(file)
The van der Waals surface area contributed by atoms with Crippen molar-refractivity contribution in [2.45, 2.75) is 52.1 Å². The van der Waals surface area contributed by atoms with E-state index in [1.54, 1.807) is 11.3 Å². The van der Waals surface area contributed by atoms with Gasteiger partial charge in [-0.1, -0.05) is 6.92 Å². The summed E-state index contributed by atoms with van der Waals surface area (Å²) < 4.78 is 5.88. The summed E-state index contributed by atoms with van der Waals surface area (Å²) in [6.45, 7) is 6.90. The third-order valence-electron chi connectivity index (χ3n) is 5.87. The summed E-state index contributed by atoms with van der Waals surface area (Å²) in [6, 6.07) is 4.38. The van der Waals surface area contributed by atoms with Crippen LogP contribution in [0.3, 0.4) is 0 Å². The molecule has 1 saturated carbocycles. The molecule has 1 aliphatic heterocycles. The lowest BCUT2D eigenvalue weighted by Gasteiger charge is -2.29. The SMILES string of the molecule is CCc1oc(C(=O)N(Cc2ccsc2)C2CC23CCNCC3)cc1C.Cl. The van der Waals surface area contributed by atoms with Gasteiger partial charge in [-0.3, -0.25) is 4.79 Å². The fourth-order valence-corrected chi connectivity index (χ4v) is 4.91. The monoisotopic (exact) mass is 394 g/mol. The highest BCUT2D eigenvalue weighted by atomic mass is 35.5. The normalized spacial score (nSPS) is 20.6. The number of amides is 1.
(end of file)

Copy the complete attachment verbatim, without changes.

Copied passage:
The van der Waals surface area contributed by atoms with Crippen molar-refractivity contribution in [2.45, 2.75) is 52.1 Å². The van der Waals surface area contributed by atoms with E-state index in [1.54, 1.807) is 11.3 Å². The van der Waals surface area contributed by atoms with Gasteiger partial charge in [-0.1, -0.05) is 6.92 Å². The summed E-state index contributed by atoms with van der Waals surface area (Å²) < 4.78 is 5.88. The summed E-state index contributed by atoms with van der Waals surface area (Å²) in [6.45, 7) is 6.90. The third-order valence-electron chi connectivity index (χ3n) is 5.87. The summed E-state index contributed by atoms with van der Waals surface area (Å²) in [6, 6.07) is 4.38. The van der Waals surface area contributed by atoms with Crippen LogP contribution in [0.3, 0.4) is 0 Å². The molecule has 1 saturated carbocycles. The molecule has 1 aliphatic heterocycles. The lowest BCUT2D eigenvalue weighted by Gasteiger charge is -2.29. The SMILES string of the molecule is CCc1oc(C(=O)N(Cc2ccsc2)C2CC23CCNCC3)cc1C.Cl. The van der Waals surface area contributed by atoms with Gasteiger partial charge in [-0.3, -0.25) is 4.79 Å². The fourth-order valence-corrected chi connectivity index (χ4v) is 4.91. The monoisotopic (exact) mass is 394 g/mol. The highest BCUT2D eigenvalue weighted by atomic mass is 35.5. The normalized spacial score (nSPS) is 20.6. The number of amides is 1.